We hope this short guide gives you a starting point to contribute your unique experience and knowledge to the field of social entrepreneurship. If you’re interested in working with us directly to mentor social entrepreneurs or help run educational events, please sign up for our quarterly email newsletter for news on openings and opportunities. Thank you, and happy helping!
Some say that storytelling is an ancient art. But at PSU we think it’s timeless. Advancing technologies, evolving communication tools, and expanding global communities make it possible to tell stories in new ways.
PSU was selected to be a part of the Ashoka U Changemaker Campus consortium, a select group of institutions of higher education that demonstrate commitment and cutting-edge approaches to galvanizing solutions to major human and environmental challenges. Driven in part by the designation as a Changemaker Campus, and in part by the stories that were at our fingertips, a PSU collaboration emerged that set out to use the power of storytelling to inspire, educate, and encourage everyone to be an agent of positive social change.
Here are the stories of PSU changemakers. Learn about other PSU changemakers and how you can join us at http://www.pdx.edu/changemaker.
Impact Entrepreneurs and the Alumni Association at PSU share a goal of providing pathways for anyone to achieve meaningful careers that positively impact our community and the world. What better way to start working together on this than in a warm winter gathering at a local microbrewery to discuss social entrepreneurship? Last week we had the opportunity to do so, and here’s how we approached it.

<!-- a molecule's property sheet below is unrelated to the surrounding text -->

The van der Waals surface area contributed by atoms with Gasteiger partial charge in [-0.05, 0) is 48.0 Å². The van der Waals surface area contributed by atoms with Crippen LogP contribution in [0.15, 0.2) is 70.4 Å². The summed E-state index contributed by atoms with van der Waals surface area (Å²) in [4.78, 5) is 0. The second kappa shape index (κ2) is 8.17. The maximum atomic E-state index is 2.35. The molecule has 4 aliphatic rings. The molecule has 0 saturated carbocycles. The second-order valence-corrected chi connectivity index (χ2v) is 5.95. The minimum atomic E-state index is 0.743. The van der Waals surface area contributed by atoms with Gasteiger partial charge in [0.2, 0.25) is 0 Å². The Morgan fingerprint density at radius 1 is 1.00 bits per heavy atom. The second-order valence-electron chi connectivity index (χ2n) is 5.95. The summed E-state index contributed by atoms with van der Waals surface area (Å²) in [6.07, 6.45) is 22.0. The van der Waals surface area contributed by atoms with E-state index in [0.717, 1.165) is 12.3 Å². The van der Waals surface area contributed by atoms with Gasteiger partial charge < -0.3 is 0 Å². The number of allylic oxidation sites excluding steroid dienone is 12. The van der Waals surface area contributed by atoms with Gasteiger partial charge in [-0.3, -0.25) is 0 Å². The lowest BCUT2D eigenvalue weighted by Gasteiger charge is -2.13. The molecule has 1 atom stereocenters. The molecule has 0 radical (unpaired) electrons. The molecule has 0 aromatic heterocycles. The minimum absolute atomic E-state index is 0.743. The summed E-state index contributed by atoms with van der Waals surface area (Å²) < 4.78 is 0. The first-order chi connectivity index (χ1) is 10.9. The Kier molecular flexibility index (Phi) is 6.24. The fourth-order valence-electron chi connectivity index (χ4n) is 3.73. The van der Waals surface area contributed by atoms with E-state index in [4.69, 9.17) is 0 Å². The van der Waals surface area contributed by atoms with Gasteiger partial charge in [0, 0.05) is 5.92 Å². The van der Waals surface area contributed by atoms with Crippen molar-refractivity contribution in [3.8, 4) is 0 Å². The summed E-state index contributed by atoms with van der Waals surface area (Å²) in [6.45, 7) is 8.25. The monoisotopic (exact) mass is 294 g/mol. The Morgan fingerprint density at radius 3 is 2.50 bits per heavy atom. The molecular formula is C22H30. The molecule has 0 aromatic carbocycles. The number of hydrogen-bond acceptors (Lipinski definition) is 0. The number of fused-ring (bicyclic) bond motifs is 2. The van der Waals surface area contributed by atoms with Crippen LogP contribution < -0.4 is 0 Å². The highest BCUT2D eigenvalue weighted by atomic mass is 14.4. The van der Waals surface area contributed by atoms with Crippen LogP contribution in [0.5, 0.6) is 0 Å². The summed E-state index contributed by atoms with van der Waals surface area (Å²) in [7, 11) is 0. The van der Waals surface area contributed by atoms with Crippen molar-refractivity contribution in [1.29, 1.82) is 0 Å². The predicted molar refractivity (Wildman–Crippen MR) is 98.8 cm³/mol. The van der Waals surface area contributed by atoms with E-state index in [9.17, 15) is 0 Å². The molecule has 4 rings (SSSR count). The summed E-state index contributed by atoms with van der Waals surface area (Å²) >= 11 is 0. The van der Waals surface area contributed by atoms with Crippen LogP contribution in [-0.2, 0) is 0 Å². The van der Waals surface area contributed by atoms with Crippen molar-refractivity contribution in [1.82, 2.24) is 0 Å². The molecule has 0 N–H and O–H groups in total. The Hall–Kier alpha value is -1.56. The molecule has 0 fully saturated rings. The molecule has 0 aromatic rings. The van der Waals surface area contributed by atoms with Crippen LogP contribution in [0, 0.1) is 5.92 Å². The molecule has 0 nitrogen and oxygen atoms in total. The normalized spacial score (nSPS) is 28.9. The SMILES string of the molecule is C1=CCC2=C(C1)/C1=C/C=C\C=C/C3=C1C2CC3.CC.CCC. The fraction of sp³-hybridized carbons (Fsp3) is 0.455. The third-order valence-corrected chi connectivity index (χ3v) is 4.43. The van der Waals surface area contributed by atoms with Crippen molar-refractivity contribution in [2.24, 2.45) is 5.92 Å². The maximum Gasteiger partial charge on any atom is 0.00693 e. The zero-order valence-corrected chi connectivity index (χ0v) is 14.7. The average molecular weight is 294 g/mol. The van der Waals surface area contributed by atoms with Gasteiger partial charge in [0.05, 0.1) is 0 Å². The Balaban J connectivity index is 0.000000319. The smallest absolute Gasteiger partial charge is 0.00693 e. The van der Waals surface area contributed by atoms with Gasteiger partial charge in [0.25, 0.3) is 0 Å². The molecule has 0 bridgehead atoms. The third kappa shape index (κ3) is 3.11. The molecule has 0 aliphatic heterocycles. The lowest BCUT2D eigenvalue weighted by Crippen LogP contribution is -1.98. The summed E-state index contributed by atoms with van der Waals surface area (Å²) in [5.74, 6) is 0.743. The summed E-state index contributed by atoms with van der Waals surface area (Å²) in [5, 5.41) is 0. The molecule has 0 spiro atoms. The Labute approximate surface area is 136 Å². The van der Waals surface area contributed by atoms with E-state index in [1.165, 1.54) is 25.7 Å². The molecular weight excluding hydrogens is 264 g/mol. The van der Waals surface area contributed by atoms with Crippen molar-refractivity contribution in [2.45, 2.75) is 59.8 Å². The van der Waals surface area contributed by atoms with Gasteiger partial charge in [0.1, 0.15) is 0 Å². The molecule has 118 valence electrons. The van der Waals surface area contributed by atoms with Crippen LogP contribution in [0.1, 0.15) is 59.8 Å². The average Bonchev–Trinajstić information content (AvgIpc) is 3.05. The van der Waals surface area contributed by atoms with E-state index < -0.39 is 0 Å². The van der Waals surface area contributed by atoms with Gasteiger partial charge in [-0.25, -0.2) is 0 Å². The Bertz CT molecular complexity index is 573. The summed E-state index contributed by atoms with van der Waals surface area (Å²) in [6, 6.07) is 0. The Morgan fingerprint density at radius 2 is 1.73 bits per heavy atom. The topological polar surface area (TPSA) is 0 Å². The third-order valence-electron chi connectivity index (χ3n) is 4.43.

1. Pick presenters with a range of experiences: Cindy Cooper has a background in corporate business and is the co-founder of Impact Entrepreneurs and the social enterprise Speak Shop. Jacen Greene has a background in business consulting and uses his talent to strengthen the impact of social entrepreneurs. Amelia Pape is a full-time social entrepreneur, running the for-profit social enterprise My Street Grocery. Justin Stanley has a family, works full time in the tech industry, and moonlights as a social entrepreneur leading the nonprofit social venture The Uprise Books Project.
2. Invite everyone: There is a time and place for selective audiences, but we find that building community is an inclusive activity. We reached an intergenerational, cross-sector group of 88 community members at the event last week, creating an atmosphere where everyone had something to learn and to offer. Attendees had heard about the event through meetup group websites, social calendars, PSU Alumni listservs, social media, and word of mouth. Everyone was invited.